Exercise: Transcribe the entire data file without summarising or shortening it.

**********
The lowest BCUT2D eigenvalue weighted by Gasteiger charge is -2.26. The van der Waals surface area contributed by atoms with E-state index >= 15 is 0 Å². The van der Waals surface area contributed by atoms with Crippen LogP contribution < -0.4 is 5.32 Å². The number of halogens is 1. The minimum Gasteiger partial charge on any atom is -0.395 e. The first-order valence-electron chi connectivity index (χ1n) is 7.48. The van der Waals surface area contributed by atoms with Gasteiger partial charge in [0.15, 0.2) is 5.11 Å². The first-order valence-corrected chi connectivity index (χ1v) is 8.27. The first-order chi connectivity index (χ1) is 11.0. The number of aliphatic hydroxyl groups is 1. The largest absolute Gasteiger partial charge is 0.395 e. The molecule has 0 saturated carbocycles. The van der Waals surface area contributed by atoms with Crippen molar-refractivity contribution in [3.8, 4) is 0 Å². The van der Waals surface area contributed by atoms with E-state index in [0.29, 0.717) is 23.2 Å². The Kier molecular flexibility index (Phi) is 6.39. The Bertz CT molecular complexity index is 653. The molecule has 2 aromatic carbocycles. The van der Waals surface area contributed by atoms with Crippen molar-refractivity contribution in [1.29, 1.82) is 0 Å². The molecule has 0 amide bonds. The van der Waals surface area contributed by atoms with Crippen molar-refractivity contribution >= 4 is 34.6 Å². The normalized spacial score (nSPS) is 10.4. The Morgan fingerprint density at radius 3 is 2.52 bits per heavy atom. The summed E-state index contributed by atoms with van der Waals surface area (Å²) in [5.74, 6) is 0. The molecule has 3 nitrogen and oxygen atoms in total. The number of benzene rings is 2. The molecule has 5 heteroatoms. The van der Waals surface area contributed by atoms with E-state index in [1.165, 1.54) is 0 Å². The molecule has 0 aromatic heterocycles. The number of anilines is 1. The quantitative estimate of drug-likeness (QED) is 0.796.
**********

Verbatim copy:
The lowest BCUT2D eigenvalue weighted by Gasteiger charge is -2.26. The van der Waals surface area contributed by atoms with E-state index >= 15 is 0 Å². The van der Waals surface area contributed by atoms with Crippen LogP contribution < -0.4 is 5.32 Å². The number of halogens is 1. The minimum Gasteiger partial charge on any atom is -0.395 e. The first-order valence-electron chi connectivity index (χ1n) is 7.48. The van der Waals surface area contributed by atoms with Gasteiger partial charge in [0.15, 0.2) is 5.11 Å². The first-order valence-corrected chi connectivity index (χ1v) is 8.27. The first-order chi connectivity index (χ1) is 11.0. The number of aliphatic hydroxyl groups is 1. The largest absolute Gasteiger partial charge is 0.395 e. The molecule has 0 saturated carbocycles. The van der Waals surface area contributed by atoms with Crippen molar-refractivity contribution in [3.8, 4) is 0 Å². The van der Waals surface area contributed by atoms with E-state index in [0.29, 0.717) is 23.2 Å². The Kier molecular flexibility index (Phi) is 6.39. The Bertz CT molecular complexity index is 653. The molecule has 2 aromatic carbocycles. The van der Waals surface area contributed by atoms with Crippen molar-refractivity contribution in [1.29, 1.82) is 0 Å². The molecule has 0 amide bonds. The van der Waals surface area contributed by atoms with Crippen molar-refractivity contribution >= 4 is 34.6 Å². The normalized spacial score (nSPS) is 10.4. The Morgan fingerprint density at radius 3 is 2.52 bits per heavy atom. The summed E-state index contributed by atoms with van der Waals surface area (Å²) in [5.74, 6) is 0. The molecule has 3 nitrogen and oxygen atoms in total. The number of benzene rings is 2. The molecule has 5 heteroatoms. The van der Waals surface area contributed by atoms with E-state index in [1.165, 1.54) is 0 Å². The molecule has 0 aromatic heterocycles. The number of anilines is 1. The quantitative estimate of drug-likeness (QED) is 0.796.